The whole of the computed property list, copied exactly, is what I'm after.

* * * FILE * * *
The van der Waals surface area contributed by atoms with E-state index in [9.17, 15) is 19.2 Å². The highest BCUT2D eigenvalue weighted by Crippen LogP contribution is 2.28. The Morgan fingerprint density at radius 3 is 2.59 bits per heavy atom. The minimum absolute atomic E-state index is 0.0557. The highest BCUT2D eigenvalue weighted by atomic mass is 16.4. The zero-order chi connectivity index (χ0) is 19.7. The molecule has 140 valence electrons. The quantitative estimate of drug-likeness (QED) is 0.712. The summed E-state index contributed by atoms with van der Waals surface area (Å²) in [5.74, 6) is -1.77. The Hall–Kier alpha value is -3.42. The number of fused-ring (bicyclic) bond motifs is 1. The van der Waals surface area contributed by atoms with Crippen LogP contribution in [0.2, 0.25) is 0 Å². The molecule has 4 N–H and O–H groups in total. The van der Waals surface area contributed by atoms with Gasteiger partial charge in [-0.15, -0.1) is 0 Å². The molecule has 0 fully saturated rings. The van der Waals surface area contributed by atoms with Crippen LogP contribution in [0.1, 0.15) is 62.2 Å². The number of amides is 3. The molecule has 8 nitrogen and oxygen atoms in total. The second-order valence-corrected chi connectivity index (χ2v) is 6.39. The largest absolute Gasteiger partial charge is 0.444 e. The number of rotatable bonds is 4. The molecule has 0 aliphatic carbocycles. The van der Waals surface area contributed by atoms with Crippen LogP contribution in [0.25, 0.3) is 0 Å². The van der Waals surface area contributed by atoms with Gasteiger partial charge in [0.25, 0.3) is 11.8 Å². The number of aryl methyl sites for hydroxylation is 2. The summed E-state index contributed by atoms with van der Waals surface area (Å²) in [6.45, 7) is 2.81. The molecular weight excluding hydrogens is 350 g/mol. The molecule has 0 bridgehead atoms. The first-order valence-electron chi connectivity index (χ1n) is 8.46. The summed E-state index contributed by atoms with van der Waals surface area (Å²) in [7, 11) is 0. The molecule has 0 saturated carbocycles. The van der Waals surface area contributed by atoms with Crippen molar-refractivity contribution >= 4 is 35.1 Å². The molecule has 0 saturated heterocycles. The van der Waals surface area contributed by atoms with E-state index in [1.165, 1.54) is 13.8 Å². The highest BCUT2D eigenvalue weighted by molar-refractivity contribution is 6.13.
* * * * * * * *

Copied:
The van der Waals surface area contributed by atoms with E-state index in [9.17, 15) is 19.2 Å². The highest BCUT2D eigenvalue weighted by Crippen LogP contribution is 2.28. The Morgan fingerprint density at radius 3 is 2.59 bits per heavy atom. The minimum absolute atomic E-state index is 0.0557. The highest BCUT2D eigenvalue weighted by atomic mass is 16.4. The zero-order chi connectivity index (χ0) is 19.7. The molecule has 140 valence electrons. The quantitative estimate of drug-likeness (QED) is 0.712. The summed E-state index contributed by atoms with van der Waals surface area (Å²) in [5.74, 6) is -1.77. The Hall–Kier alpha value is -3.42. The number of fused-ring (bicyclic) bond motifs is 1. The van der Waals surface area contributed by atoms with Crippen LogP contribution in [0.2, 0.25) is 0 Å². The molecule has 4 N–H and O–H groups in total. The van der Waals surface area contributed by atoms with Gasteiger partial charge in [-0.15, -0.1) is 0 Å². The molecule has 0 fully saturated rings. The van der Waals surface area contributed by atoms with Crippen LogP contribution in [0.1, 0.15) is 62.2 Å². The number of amides is 3. The molecule has 8 nitrogen and oxygen atoms in total. The second-order valence-corrected chi connectivity index (χ2v) is 6.39. The largest absolute Gasteiger partial charge is 0.444 e. The number of rotatable bonds is 4. The molecule has 0 aliphatic carbocycles. The van der Waals surface area contributed by atoms with Crippen LogP contribution in [0.25, 0.3) is 0 Å². The van der Waals surface area contributed by atoms with Gasteiger partial charge in [0.25, 0.3) is 11.8 Å². The number of aryl methyl sites for hydroxylation is 2. The summed E-state index contributed by atoms with van der Waals surface area (Å²) in [6.45, 7) is 2.81. The molecular weight excluding hydrogens is 350 g/mol. The molecule has 0 bridgehead atoms. The first-order valence-electron chi connectivity index (χ1n) is 8.46. The summed E-state index contributed by atoms with van der Waals surface area (Å²) in [7, 11) is 0. The molecule has 0 saturated carbocycles. The van der Waals surface area contributed by atoms with Crippen molar-refractivity contribution >= 4 is 35.1 Å². The molecule has 0 saturated heterocycles. The van der Waals surface area contributed by atoms with E-state index in [1.165, 1.54) is 13.8 Å². The highest BCUT2D eigenvalue weighted by molar-refractivity contribution is 6.13.